Woman in Workplace
A female Silicon Valley CEO has admitted to dying her blonde hair brown in order to succeed at her work. In this photo, Elizabeth Vreswyk, founder, and president of AWTY Logistics talks to GIS technician Brock Kralicek in the company's office in Dickinson, North Dakota, June 26, 2015. Reuters

Appearances do matter at the workplace. And some people do not mind experimenting with their looks for a successful career. A Silicon Valley CEO, Eileen Carey, who is in her 30s, admitted to dying her blonde hair to brown to be considered more seriously by her colleagues. She also ditched her contact lenses for glasses and stopped wearing heels.

Recalling how she got the idea of dying her hair, Carey, who belongs to the tech industry, said, "The first time I dyed my hair was actually due to the advice I was given by a woman in venture capital." She had learned that investors were more comfortable dealing with a brunette than a blonde woman.

"I was told for this raise [of funds], that it would be to my benefit to dye my hair brown because there was a stronger pattern recognition of brunette women CEOs," she was quoted as saying by BBC.

While interviewing candidates for her start-up Glassbreakers, Carey also came across other blonde women who colored their hair brown, reports said. She also highlighted the issue of sexual objectification of women at the workplace. "For me to be successful in this [tech industry] space, I'd like to draw as little attention as possible, especially in any sort of sexual way," she said.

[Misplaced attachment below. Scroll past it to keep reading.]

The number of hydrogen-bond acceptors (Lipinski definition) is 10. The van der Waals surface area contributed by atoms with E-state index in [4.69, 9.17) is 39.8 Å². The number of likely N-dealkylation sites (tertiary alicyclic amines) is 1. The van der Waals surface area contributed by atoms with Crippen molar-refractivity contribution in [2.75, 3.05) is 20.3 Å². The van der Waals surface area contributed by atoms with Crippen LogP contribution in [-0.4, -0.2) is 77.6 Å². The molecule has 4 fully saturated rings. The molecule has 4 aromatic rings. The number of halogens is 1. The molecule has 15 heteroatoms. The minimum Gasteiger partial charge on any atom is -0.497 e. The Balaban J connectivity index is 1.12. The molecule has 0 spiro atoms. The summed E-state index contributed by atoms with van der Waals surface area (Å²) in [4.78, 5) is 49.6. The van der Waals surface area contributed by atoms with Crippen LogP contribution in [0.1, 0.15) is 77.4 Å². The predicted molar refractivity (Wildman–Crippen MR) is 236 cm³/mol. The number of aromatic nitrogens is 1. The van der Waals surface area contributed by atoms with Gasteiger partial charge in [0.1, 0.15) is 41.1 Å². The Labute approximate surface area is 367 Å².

Your hair color can affect your professional image. For instance, creating a serious impression can be difficult with neon colored hair. If you have a job interview scheduled, it is advisable to keep your hair and make up simple so that you can create a good first impression.

If you have extremely bright hair or an unusual shade of bright-colored hair, your potential job employer may develop an unfavorable opinion about you instantly. You could be perceived as a rebel or unprofessional, according to an article published by Career Addict, a career blog.

In June 2014, lingerie entrepreneur Michelle Mone had also said at a conference in Liverpool, United Kingdom, that blondes are not taken as seriously in business as women who don glasses and dress conservatively. “Being a glamorous blonde, you sometimes don’t get taken seriously in the way that a person wearing glasses, no makeup and a tweed suit would — but I don’t care what people think,” she said, The Telegraph reported.

In 2009, UK retailer Superdrug published a study that found 62 percent of people think brunettes look more professional at work. Around a third of the 2,500 women who participated in the poll said they had dyed their blonde hair to brown so that they were perceived as more intelligent at their workplace.

Many of them said they did so in order to convince their bosses that they were intelligent. Around 38 percent of blondes also said that they felt their hair color had been a point of a hindrance in their career at some point in time, aol.com reported.